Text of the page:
Miller sealed the gaseous mixture inside an array of glass and two flasks. Water vapor produced by heating or boiling simulated evaporation from the oceans. The prebiotic soup passed repeatedly though the reaction chamber where it was subjected to a continuous electrical spark discharge. The water-soluble reaction products passed through a condenser and dissolved in the ‘ocean’. After Miller ran the experiment continuously for a week, the water in the flask was found to contain the amino acids glycine, a -alanine, and b -alanine; and possibly aspartic acid after reactions had produced simpler compounds – formaldehyde and hydrogen cyanide.
Miller’s report positively impacted not only the scientific community but also the general public as well. It catapulted the field of exobiology – the study of life beyond the Earth or the study of the origin of life on Earth. This experiment, immediately recognized as a classic, was only the beginning of future work in the field. It opened the field of prebiotic organic chemistry and engendered an immense interest in academic circles and in the public. Almost overnight it transformed the study of the origin of life into a respectable field of inquiry. Despite the brilliant beginning, neither Miller nor others were able to take the next step, that of providing a plausible mechanism by which these chemicals could have been assembled into living cells or the macromolecules, DNA, and proteins on which cells depend. However, as Origin of Life clearly demonstrates, research in this area is being carried out by numerous scientists.
On the theoretical front, during the 1960s Leslie E. Orgel and other scientists began to pose questions about the biochemical origins of deoxyribonucleic acid (DNA), the nucleic acid that contains the genetic instructions used in the development and functioning of all known living organisms (J.P. Adloff & G.B. Kauffman, ‘Leslie E. Orgel (1927-2007): Pioneer Researcher on the Origin of Life’, Chemical Educator, 13 (2008), no. 4, 248-256). Its peculiar helical molecular structure had been unraveled by James D. Watson and Francis H. C. Crick in 1953, and its role as a repository of genetic instructions was becoming more widely understood. Orgel was one of the first scientists to argue that DNA is too complex to be the first storehouse of genetic information and to suggest that it was probably preceded by RNA. The latter would be the first replicative molecule, passing on the genetic blueprint to future generations. Orgel and other scientists suggested that RNA had previously served a more elemental role in creating a library of genetic information ultimately to allow organisms to replicate.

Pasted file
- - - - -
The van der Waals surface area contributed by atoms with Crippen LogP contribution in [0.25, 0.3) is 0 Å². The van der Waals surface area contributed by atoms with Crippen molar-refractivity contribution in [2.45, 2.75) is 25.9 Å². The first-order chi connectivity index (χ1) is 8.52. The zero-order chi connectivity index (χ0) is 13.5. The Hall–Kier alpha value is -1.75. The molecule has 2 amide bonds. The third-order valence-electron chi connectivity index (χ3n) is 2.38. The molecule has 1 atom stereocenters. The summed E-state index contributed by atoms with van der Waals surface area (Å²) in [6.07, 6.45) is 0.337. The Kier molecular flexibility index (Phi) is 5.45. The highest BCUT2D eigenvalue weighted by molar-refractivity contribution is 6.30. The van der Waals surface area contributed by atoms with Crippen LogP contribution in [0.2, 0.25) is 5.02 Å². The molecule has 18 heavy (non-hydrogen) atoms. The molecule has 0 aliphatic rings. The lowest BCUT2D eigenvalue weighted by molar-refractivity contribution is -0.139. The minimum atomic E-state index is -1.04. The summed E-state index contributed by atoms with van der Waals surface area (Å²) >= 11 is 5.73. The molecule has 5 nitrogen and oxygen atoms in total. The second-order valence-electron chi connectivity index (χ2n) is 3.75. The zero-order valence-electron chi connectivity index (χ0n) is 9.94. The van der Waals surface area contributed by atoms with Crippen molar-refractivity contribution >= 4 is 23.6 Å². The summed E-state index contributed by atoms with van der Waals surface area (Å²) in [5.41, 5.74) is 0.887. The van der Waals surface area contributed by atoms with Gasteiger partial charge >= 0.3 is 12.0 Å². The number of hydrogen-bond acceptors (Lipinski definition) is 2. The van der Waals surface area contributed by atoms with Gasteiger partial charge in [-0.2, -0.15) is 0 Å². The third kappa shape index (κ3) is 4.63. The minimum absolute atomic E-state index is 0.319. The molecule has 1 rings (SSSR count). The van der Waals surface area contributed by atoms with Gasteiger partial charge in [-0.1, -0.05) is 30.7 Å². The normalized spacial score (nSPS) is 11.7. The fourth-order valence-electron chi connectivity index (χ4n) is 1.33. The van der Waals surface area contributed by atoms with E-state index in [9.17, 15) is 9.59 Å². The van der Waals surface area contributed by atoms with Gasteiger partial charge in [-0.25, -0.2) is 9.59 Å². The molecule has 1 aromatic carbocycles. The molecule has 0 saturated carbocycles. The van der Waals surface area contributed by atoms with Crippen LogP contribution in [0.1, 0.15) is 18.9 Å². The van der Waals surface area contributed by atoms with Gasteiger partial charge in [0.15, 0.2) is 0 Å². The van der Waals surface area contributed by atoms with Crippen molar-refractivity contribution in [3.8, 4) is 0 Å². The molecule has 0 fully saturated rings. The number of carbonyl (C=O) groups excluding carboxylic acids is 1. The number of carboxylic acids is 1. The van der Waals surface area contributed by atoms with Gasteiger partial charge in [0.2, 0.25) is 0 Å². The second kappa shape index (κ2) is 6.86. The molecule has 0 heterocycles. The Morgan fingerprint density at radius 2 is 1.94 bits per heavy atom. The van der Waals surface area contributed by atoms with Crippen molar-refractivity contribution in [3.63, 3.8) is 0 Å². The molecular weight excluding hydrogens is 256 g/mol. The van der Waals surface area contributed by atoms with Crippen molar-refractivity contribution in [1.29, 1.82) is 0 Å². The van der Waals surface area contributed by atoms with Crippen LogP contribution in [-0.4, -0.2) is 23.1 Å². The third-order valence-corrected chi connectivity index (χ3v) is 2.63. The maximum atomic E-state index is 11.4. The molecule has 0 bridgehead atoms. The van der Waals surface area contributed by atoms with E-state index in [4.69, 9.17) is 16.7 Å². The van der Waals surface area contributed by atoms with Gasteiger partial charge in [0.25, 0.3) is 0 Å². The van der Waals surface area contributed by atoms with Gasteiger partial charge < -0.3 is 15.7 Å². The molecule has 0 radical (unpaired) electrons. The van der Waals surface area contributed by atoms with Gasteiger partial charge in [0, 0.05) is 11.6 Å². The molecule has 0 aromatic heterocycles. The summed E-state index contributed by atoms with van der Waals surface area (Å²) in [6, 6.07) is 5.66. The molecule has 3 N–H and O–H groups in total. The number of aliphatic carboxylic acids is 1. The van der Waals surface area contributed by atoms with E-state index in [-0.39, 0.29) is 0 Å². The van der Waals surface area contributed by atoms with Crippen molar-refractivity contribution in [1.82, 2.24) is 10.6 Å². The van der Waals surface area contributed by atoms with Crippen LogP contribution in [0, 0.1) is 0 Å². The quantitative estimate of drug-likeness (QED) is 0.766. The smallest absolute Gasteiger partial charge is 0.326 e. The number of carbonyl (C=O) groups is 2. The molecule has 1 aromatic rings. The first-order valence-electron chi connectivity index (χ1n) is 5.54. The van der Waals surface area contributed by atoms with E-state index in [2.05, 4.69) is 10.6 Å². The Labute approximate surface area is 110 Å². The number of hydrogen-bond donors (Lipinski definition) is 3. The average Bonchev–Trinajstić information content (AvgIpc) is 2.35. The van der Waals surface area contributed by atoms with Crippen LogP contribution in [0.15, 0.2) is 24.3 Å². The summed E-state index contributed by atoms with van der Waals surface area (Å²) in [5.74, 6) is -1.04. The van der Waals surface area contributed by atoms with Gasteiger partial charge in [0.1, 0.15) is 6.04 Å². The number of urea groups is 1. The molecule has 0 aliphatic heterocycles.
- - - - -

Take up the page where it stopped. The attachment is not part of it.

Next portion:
These ideas became broadly known as the ‘RNA World’ theory, which was explored more deeply in Miller and Orgel’s book (The Origins of Life on the Earth, Prentice Hall: Englewood Cliffs, 1974). The theory referred to a hypothetical stage in the origin of life on Earth during which proteins were not yet engaged in biochemical reactions and RNA carried out both the information storage task of genetic information and the full range of catalytic roles necessary in a very primitive self-replicating system. Nevertheless, the RNA World gave rise to a paradox: Information contained in DNA is necessary to make proteins, the large molecules that carry out most cellular activities, but proteins are also necessary to make DNA. This posed what Orgel termed a ‘chicken and egg’ conundrum. Which came first: DNA or proteins?
Among current theories of the origin of life, one is discussed in Herdewijn and Kisakürek’s book by Günter Wächtershäuser, an award-winning chemist turned patent lawyer, who is Honorary Professor at the Universität Regensburg, mainly known for his ‘Iron-Sulfur World’ theory, in analogy with the ‘RNA World’ theory. He postulates that life on Earth had hydrothermal origins, a theory consistent with the hypothesis that life originated near hydrothermal vents on the sea floor. One of the key ideas advanced by Wächtershäuser is that an early form of metabolism predated genetics, metabolism meaning a cycle of chemical reactions that produce energy in a form that can be harnessed by other processes. The idea is that once a primitive metabolic cycle was established, it began to produce ever more complex compounds by autocatalytic cycles. This ‘metabolism first’ scenario is opposed by the alternative ‘replication first’ hypothesis, whose proponents believe that life originated from the spontaneous emergence of the first, supposedly RNA-based ‘replicators’.